A sinful proposal

"Sin taxes are objectionable, finally, because the burdens imposed by them bear no rational connection with the benefits of government expenditures."

The impending 5 percent state sales tax on cigarettes illustrates a growing fascination by politicians of raising "sin taxes" to decrease government deficits. It is as if, by raising taxes on cigarettes and alcoholic beverages, the government can fight two sins at once - the deficit and consumption of the taxed product.

This idea shows up at the federal and state level. Congress has been threatening to raise federal excise taxes on beer, liquor and cigarettes. A bipartisan National Economic Commission, which will present a deficit-reduction plan to the next administration, is likely to recommend and increase in federal excise taxes.

In their fascination with this method of deficit reduction, politicians are committing sins - economic sins - of their own. Economists disagree on how to reduce the deficit, on how to measure it and even on whether it matters. But there is little disagreement about singling out individual products for taxation. This idea is one of the worst ways of raising revenue. It fails three tests for determining whether a tax is good:

  • The equity test: Does the burden of the tax vary directly with the taxpayer's ability to pay?
  • The efficiency test: Does the tax do relatively little harm to the capacity of the market price system to provide for an efficient allocation of resources?
  • The benefits-received test: Does the burden imposed by the tax correspond roughly to the benefits that the taxpayer derives from government expenditures?

Sin taxes do poorly on the equity test because the higher consumer prices in which they result impose a relatively heavy burden on middle- and low-income people.

Sin taxes do poorly on efficiency tests. Any method of financing government expenditures causes harm to the market price system. The income tax causes harm by distorting the way in which people make choices between work and leisure and savings and consumption. The income tax raises the cost to employers of obtaining the services of labor and capital, and it lowers the reward that people receive for providing those services. It leads to a decline in the volume of labor and capital services that flow into production and to a decline in production.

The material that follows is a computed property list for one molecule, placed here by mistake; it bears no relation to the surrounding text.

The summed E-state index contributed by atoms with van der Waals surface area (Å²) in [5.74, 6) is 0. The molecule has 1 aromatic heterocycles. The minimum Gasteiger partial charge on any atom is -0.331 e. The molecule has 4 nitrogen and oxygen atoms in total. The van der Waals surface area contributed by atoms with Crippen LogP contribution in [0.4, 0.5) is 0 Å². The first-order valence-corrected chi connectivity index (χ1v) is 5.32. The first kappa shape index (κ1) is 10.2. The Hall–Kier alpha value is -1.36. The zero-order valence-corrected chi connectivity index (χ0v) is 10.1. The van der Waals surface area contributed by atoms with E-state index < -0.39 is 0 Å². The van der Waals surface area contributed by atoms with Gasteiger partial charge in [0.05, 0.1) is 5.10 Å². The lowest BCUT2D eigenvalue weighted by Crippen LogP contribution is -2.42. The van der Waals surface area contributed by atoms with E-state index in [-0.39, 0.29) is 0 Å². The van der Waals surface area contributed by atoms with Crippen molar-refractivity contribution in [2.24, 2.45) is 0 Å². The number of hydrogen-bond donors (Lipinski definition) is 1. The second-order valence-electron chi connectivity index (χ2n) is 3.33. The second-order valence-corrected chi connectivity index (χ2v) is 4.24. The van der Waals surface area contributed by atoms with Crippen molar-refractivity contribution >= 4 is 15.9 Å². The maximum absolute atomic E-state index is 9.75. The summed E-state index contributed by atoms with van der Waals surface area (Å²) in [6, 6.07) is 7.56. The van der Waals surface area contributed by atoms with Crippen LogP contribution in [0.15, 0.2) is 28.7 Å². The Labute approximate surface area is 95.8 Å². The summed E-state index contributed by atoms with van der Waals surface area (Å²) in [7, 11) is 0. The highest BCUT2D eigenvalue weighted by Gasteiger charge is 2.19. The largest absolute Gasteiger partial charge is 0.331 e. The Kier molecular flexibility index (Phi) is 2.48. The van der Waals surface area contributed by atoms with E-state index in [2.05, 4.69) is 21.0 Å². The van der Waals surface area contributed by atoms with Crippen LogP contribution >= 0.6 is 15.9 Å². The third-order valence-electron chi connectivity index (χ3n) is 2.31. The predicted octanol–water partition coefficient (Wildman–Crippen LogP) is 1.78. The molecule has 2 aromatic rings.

While the income tax discourages the production of goods, it does not discourage the production of some goods more than others. Sin taxes distort the prices of the goods on which they are imposed relative to others. A tax on Product A makes it appear relatively more expensive than some untaxed Product B. It causes harm not merely by discouraging the production of A but also by encouraging consumers to substitute B for A. In confuses the price signals on which consumers rely to exert their sovereign will on the marketplace.

Some proponents of sin taxes support them because they discourage the consumption of the products on which they are imposed. Unfortunately, however, this effect is at odds with consumer sovereignty and with using the tax to raise revenue. The more the tax discourages consumption, the less revenue it yields.

Sin taxes are objectionable, finally, because the burdens imposed by them bear no rational connection with the benefits of government expenditures.

A good tax system is one in which taxpayers pay for government services roughly in proportion to the benefits that they receive from those services.

Sin taxes concentrate the costs of providing government services arbitrarily on certain groups - cigarette smokers, beer drinkers - whose composition bears little relationship to the benefits that their members receive from those services. Smokers already pay 42 cents in federal and state excises taxes for a pack of cigarettes, about 28 percent of the sale price. This gives nonsmokers a free ride. It encourages the idea that government can spend all it wants provided there is a handy group of "sinners" around to bear the costs.


MONDAY, JUNE 13, 1988